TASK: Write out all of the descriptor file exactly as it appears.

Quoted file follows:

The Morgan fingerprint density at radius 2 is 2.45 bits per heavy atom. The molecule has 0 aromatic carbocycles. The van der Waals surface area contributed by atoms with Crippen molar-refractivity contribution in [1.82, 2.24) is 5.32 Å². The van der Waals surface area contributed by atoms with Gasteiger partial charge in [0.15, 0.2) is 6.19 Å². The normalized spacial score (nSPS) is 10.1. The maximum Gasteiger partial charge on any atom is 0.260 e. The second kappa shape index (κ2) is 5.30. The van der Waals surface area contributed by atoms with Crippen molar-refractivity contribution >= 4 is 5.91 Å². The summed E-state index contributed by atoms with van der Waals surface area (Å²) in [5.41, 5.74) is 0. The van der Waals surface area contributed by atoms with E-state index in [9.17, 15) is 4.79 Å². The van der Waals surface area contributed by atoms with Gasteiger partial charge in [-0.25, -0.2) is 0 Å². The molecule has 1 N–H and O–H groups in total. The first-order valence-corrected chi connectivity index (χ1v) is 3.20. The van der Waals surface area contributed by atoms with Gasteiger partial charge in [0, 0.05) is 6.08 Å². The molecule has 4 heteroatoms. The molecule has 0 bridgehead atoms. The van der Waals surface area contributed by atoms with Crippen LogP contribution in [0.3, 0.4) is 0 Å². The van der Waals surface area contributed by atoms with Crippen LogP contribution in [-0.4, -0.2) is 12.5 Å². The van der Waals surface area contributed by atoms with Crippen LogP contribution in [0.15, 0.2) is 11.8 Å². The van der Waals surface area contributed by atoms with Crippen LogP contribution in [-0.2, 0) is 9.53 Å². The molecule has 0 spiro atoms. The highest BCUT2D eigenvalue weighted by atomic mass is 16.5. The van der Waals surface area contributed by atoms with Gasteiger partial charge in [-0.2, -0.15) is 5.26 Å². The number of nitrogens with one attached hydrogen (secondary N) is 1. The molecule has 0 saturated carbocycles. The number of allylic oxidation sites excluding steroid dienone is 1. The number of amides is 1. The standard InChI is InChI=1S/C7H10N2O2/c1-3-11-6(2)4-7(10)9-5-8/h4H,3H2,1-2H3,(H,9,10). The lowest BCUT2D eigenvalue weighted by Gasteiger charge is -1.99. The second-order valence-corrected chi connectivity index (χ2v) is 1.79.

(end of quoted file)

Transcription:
The Morgan fingerprint density at radius 2 is 2.45 bits per heavy atom. The molecule has 0 aromatic carbocycles. The van der Waals surface area contributed by atoms with Crippen molar-refractivity contribution in [1.82, 2.24) is 5.32 Å². The van der Waals surface area contributed by atoms with Gasteiger partial charge in [0.15, 0.2) is 6.19 Å². The normalized spacial score (nSPS) is 10.1. The maximum Gasteiger partial charge on any atom is 0.260 e. The second kappa shape index (κ2) is 5.30. The van der Waals surface area contributed by atoms with Crippen molar-refractivity contribution >= 4 is 5.91 Å². The summed E-state index contributed by atoms with van der Waals surface area (Å²) in [5.41, 5.74) is 0. The van der Waals surface area contributed by atoms with E-state index in [9.17, 15) is 4.79 Å². The van der Waals surface area contributed by atoms with Gasteiger partial charge in [-0.25, -0.2) is 0 Å². The molecule has 1 N–H and O–H groups in total. The first-order valence-corrected chi connectivity index (χ1v) is 3.20. The van der Waals surface area contributed by atoms with Gasteiger partial charge in [0, 0.05) is 6.08 Å². The molecule has 4 heteroatoms. The molecule has 0 bridgehead atoms. The van der Waals surface area contributed by atoms with Crippen LogP contribution in [0.3, 0.4) is 0 Å². The van der Waals surface area contributed by atoms with Crippen LogP contribution in [-0.4, -0.2) is 12.5 Å². The van der Waals surface area contributed by atoms with Crippen LogP contribution in [0.15, 0.2) is 11.8 Å². The van der Waals surface area contributed by atoms with Crippen LogP contribution in [-0.2, 0) is 9.53 Å². The molecule has 0 spiro atoms. The highest BCUT2D eigenvalue weighted by atomic mass is 16.5. The van der Waals surface area contributed by atoms with Gasteiger partial charge in [-0.2, -0.15) is 5.26 Å². The number of nitrogens with one attached hydrogen (secondary N) is 1. The molecule has 0 saturated carbocycles. The number of allylic oxidation sites excluding steroid dienone is 1. The number of amides is 1. The standard InChI is InChI=1S/C7H10N2O2/c1-3-11-6(2)4-7(10)9-5-8/h4H,3H2,1-2H3,(H,9,10). The lowest BCUT2D eigenvalue weighted by Gasteiger charge is -1.99. The second-order valence-corrected chi connectivity index (χ2v) is 1.79.